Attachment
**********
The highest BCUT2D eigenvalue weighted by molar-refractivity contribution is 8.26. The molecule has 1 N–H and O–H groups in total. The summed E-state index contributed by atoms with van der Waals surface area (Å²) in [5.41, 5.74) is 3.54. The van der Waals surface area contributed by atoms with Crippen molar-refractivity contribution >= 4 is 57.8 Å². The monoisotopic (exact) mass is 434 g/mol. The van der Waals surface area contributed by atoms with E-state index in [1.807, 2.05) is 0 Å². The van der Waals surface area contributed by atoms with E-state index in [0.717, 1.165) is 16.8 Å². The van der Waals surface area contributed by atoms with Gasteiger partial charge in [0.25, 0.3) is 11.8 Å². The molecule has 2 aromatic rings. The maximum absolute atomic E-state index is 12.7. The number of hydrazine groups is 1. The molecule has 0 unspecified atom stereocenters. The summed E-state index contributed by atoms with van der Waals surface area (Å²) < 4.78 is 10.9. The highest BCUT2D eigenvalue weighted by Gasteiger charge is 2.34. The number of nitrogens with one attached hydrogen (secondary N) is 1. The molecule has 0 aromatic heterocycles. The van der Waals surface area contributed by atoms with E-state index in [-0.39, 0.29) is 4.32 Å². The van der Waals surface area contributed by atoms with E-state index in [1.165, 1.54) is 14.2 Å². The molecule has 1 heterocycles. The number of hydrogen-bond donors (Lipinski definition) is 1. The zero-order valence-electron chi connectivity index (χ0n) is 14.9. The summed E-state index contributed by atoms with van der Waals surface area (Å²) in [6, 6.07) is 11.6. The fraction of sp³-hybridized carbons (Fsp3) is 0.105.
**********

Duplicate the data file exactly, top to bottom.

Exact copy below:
The highest BCUT2D eigenvalue weighted by molar-refractivity contribution is 8.26. The molecule has 1 N–H and O–H groups in total. The summed E-state index contributed by atoms with van der Waals surface area (Å²) in [5.41, 5.74) is 3.54. The van der Waals surface area contributed by atoms with Crippen molar-refractivity contribution >= 4 is 57.8 Å². The monoisotopic (exact) mass is 434 g/mol. The van der Waals surface area contributed by atoms with E-state index in [1.807, 2.05) is 0 Å². The van der Waals surface area contributed by atoms with E-state index in [0.717, 1.165) is 16.8 Å². The van der Waals surface area contributed by atoms with Gasteiger partial charge in [0.25, 0.3) is 11.8 Å². The molecule has 2 aromatic rings. The maximum absolute atomic E-state index is 12.7. The number of hydrazine groups is 1. The molecule has 0 unspecified atom stereocenters. The summed E-state index contributed by atoms with van der Waals surface area (Å²) < 4.78 is 10.9. The highest BCUT2D eigenvalue weighted by Gasteiger charge is 2.34. The number of nitrogens with one attached hydrogen (secondary N) is 1. The molecule has 0 aromatic heterocycles. The van der Waals surface area contributed by atoms with E-state index in [-0.39, 0.29) is 4.32 Å². The van der Waals surface area contributed by atoms with E-state index in [1.165, 1.54) is 14.2 Å². The molecule has 1 heterocycles. The number of hydrogen-bond donors (Lipinski definition) is 1. The zero-order valence-electron chi connectivity index (χ0n) is 14.9. The summed E-state index contributed by atoms with van der Waals surface area (Å²) in [6, 6.07) is 11.6. The fraction of sp³-hybridized carbons (Fsp3) is 0.105.